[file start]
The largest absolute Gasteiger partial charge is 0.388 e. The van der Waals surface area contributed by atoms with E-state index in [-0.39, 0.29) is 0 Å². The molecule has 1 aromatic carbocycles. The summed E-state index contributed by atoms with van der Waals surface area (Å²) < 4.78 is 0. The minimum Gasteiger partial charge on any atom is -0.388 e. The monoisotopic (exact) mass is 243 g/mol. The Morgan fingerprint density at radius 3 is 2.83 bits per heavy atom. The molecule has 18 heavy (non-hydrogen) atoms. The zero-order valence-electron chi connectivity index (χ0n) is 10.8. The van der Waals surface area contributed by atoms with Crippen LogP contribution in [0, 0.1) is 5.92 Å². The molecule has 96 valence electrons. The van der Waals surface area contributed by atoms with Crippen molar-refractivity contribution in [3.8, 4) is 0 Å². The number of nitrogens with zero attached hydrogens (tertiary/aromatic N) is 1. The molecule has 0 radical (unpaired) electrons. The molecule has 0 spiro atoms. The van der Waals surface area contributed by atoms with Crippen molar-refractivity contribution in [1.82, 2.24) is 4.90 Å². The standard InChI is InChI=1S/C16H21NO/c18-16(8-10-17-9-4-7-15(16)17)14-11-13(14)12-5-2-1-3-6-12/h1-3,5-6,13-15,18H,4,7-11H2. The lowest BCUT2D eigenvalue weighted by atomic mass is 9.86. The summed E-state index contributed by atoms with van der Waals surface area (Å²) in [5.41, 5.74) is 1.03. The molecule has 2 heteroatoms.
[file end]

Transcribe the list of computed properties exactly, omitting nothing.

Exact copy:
The largest absolute Gasteiger partial charge is 0.388 e. The van der Waals surface area contributed by atoms with E-state index in [-0.39, 0.29) is 0 Å². The molecule has 1 aromatic carbocycles. The summed E-state index contributed by atoms with van der Waals surface area (Å²) < 4.78 is 0. The minimum Gasteiger partial charge on any atom is -0.388 e. The monoisotopic (exact) mass is 243 g/mol. The Morgan fingerprint density at radius 3 is 2.83 bits per heavy atom. The molecule has 18 heavy (non-hydrogen) atoms. The zero-order valence-electron chi connectivity index (χ0n) is 10.8. The van der Waals surface area contributed by atoms with Crippen LogP contribution in [0, 0.1) is 5.92 Å². The molecule has 96 valence electrons. The van der Waals surface area contributed by atoms with Crippen molar-refractivity contribution in [3.8, 4) is 0 Å². The number of nitrogens with zero attached hydrogens (tertiary/aromatic N) is 1. The molecule has 0 radical (unpaired) electrons. The molecule has 0 spiro atoms. The van der Waals surface area contributed by atoms with Crippen molar-refractivity contribution in [1.82, 2.24) is 4.90 Å². The standard InChI is InChI=1S/C16H21NO/c18-16(8-10-17-9-4-7-15(16)17)14-11-13(14)12-5-2-1-3-6-12/h1-3,5-6,13-15,18H,4,7-11H2. The lowest BCUT2D eigenvalue weighted by atomic mass is 9.86. The summed E-state index contributed by atoms with van der Waals surface area (Å²) in [5.41, 5.74) is 1.03. The molecule has 2 heteroatoms.